I just finished Francis Chan’s book, Erasing Hell. This was made possible, in large part, by Francis and his people – always good to have your own ‘people’ – making it available for a free download on Kindle. It was a fairly easy read and it was written in a conversational style as opposed to a slow read done in an academic style. It’s clear that Chan is writing this book as the “matter” alternative to Rob Bell’s “anti-matter” book, Love Wins. It’s not a personal attack but an attempt to ‘set the record straight’ when it comes to Universalism and everybody getting a free pass to heaven. Chan’s ultimate concern seems to be that by suggesting that hell isn’t real people will not turn to Jesus and decide that they don’t really want to be in the presence of God forever but settle for an undetermined life after this life somewhere else – but not in hell if there is no hell. That last sentence was meant to be as confusing as I found Chan’s reasoning.
First, let’s talk about the stuff I loved in this book. Let’s start with Chan. I love Chan. I love his style, I love the way he’s doing his best to live his utmost for God. I love his commitment to the Scriptures. I love his concern for people. I love that he doesn’t try to define the exact nature of hell (ECT, Annihilation, etc.). I love his approach in the book to come against ideas rather than against people. I love how short the book is. I love the endnotes that are a must read. I love the FAQ section at the end of the book. I love that this book was free.
Now for stuff I didn’t like.
Where to begin? Francis wrote this book with Preston Sprinkle. I could be wrong but here’s how it felt like this book came together. Francis gets an advance look at Rob Bell’s book. Chan and Sprinkle have a caffeine soaked conversation about what Chan has read. The publisher has already subtly suggested Chan might write a reply. Chan is a busy guy but feels like this is a worthy endeavour if Sprinkle will go along and do the “theology”. Sprinkle agrees. Chan sits in Starbucks one afternoon and hammers out the main points, a few stories, some impassioned pleading – all on his mac book – and then emails the document to Sprinkle with the note: add Bible, theology, FAQ and then email it back. And that’s how a book gets made when you are a signed author with a Christian publishing house.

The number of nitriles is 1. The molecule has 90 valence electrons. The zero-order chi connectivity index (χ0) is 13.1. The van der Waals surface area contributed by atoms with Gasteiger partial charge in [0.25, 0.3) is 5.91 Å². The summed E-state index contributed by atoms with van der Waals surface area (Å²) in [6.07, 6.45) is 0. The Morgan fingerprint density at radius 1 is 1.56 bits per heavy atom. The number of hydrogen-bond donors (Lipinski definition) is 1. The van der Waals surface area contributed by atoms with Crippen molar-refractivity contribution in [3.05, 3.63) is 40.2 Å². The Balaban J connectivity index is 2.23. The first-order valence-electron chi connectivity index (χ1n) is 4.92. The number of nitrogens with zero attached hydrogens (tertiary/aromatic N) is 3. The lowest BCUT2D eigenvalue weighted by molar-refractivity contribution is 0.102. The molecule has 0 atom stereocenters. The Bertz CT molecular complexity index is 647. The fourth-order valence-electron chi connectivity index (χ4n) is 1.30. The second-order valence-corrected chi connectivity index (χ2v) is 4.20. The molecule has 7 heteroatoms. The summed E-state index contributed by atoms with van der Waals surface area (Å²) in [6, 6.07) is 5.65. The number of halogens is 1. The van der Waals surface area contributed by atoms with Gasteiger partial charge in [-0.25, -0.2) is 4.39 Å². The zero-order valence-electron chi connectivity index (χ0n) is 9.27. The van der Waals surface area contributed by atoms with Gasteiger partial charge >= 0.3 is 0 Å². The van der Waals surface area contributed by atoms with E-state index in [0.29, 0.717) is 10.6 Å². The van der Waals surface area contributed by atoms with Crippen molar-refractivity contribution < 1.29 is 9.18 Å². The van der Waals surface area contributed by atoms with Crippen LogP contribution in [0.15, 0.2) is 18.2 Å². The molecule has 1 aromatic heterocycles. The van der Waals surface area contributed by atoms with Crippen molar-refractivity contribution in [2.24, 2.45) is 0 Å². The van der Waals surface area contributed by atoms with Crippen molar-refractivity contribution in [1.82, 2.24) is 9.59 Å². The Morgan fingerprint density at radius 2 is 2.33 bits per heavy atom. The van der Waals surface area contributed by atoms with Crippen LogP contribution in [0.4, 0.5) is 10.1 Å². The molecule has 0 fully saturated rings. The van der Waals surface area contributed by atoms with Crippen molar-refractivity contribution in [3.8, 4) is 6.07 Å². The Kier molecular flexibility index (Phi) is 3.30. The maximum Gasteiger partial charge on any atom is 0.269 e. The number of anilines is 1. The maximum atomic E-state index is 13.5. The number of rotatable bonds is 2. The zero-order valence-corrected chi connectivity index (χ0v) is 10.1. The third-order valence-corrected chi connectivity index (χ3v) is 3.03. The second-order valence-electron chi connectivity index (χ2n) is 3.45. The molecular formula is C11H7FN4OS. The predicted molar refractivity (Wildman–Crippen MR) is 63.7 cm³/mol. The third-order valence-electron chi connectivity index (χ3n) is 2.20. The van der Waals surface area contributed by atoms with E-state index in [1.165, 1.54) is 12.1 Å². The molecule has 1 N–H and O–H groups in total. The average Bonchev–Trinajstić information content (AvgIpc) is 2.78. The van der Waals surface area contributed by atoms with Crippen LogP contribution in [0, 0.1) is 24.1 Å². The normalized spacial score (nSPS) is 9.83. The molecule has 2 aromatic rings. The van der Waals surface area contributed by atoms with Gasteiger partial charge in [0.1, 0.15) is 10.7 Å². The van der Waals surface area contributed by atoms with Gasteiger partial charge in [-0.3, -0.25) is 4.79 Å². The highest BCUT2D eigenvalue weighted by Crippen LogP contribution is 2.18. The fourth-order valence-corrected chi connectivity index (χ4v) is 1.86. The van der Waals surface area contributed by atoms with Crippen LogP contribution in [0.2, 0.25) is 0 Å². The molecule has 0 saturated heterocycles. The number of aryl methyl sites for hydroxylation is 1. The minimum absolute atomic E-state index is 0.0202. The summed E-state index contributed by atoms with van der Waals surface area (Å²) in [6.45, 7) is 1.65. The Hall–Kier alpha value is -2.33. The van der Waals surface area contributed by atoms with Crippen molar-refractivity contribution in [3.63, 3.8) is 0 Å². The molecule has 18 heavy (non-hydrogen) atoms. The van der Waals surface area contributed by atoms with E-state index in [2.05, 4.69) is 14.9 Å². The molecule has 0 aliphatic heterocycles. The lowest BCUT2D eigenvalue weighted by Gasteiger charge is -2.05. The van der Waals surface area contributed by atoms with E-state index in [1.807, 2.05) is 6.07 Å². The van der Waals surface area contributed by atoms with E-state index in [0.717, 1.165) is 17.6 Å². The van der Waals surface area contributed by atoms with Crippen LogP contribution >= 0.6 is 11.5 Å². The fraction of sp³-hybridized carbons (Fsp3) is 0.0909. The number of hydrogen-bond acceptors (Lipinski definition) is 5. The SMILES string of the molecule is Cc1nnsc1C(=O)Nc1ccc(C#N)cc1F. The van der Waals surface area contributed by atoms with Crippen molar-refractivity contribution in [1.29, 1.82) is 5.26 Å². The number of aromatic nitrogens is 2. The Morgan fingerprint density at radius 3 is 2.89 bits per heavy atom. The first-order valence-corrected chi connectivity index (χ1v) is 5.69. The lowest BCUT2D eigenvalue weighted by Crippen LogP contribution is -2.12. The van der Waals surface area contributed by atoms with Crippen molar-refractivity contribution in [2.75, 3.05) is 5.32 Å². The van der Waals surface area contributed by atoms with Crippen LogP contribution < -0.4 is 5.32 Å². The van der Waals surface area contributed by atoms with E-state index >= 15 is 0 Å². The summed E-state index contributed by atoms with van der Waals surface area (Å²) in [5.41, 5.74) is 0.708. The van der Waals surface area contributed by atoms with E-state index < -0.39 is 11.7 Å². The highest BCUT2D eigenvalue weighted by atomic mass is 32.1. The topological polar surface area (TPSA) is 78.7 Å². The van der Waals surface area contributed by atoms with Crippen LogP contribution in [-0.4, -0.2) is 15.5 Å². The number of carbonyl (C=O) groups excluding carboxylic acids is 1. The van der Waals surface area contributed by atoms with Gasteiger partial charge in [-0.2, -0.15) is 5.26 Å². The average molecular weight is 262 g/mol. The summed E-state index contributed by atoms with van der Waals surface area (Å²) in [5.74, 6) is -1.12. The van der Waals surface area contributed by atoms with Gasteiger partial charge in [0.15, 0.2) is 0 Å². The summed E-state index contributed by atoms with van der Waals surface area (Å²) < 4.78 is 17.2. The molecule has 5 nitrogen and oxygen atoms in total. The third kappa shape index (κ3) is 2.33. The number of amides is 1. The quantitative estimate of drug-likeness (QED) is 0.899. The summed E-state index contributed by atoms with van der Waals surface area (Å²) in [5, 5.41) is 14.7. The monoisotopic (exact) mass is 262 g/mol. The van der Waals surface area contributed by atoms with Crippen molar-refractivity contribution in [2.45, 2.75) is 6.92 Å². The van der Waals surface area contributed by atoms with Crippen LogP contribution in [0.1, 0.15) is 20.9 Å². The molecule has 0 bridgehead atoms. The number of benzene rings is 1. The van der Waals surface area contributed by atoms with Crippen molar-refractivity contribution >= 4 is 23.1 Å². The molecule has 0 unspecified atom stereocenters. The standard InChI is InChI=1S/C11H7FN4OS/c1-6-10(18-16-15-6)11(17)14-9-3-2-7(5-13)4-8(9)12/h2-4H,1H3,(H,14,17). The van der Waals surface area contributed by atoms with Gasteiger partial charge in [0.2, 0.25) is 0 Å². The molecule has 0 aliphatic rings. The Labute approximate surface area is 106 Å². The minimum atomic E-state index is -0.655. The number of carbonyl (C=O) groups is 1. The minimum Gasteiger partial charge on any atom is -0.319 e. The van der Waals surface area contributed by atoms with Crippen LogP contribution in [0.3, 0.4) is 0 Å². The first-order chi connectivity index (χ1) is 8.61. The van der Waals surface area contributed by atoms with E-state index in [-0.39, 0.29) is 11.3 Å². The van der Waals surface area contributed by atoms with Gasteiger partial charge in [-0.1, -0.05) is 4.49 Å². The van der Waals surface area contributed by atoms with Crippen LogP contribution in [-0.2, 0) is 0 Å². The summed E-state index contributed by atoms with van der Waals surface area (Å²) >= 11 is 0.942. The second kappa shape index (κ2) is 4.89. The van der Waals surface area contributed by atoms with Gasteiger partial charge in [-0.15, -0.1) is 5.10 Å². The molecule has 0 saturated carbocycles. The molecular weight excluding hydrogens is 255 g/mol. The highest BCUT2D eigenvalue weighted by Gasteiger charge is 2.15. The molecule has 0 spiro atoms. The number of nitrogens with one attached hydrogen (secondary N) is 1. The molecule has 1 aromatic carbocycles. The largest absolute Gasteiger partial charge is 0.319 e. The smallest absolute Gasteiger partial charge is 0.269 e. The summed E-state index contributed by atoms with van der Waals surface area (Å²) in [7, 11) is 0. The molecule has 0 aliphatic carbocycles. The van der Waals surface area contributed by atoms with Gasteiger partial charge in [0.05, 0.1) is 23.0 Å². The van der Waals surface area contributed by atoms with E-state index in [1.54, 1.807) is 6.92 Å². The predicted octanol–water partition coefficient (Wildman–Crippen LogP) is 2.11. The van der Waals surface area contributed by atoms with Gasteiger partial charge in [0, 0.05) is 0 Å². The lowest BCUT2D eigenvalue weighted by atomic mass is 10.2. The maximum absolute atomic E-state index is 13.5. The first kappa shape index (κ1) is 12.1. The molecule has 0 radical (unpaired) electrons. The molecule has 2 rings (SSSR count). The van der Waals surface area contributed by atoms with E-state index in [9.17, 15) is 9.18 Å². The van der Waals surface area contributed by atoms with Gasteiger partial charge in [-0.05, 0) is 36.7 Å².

“So,” you’re asking me, “you’ve just made that up and you have a problem with something you just made up?” Fair question. Chan acknowledges the help of many in completing this short, non-academic book. But read it for yourself and I think you’ll get the same feeling I did. Is that a problem for me? Not really, it’s just a frustration to me that Christian books come together this way. Cook, the publisher, knew it had a ready market and with an established, best-selling author’s name on it, cha-ching. My point is this: there are many other, better, more reasoned books on this topic already available. Chan – or Sprinkle in this case – even references them. But you and I won’t buy them because they’re “boring” and “cost too much” and they’re way too long.
What I’m trying to say is, if you are convinced hell is a real place and you want someone who will affirm all that you already believe without requiring you to think, this is your book. If you are seeking to understand the historic, theological, philosophical and ethical issues surrounding a discussion of hell, keep moving please, nothing to see here. And I’m pretty sure that if you bumped into Chan or Sprinkle in the hall somewhere (away from their publisher) they’d pretty much same the same thing.
I should have said earlier that this is not an apologetic for Rob Bell or Love Wins. I don’t think he broke any new ground in that book or made anything more clear for anyone in a similar but “other end of the spectrum” kind of way from Chan & Sprinkle.
What else didn’t I like? Chan spends a ridiculous amount of time talking about the meaning of “all” in Scripture. He proves that “all” doesn’t mean “all” in the Bible other than in those places that support it meaning “all” – which all happen to coincide with Chan’s premise. I don’t disagree with the basic idea but the execution of the point was painful and leaves us wondering if “all” have really sinned and fallen short of the glory of God or just a lot of us, or just the Jews or just the Gentiles? There are a few of these moments that should have been left out unless he was willing to do a better job – and here I blame the editor who – to be fair – had to be under an incredible amount of pressure to make deadline.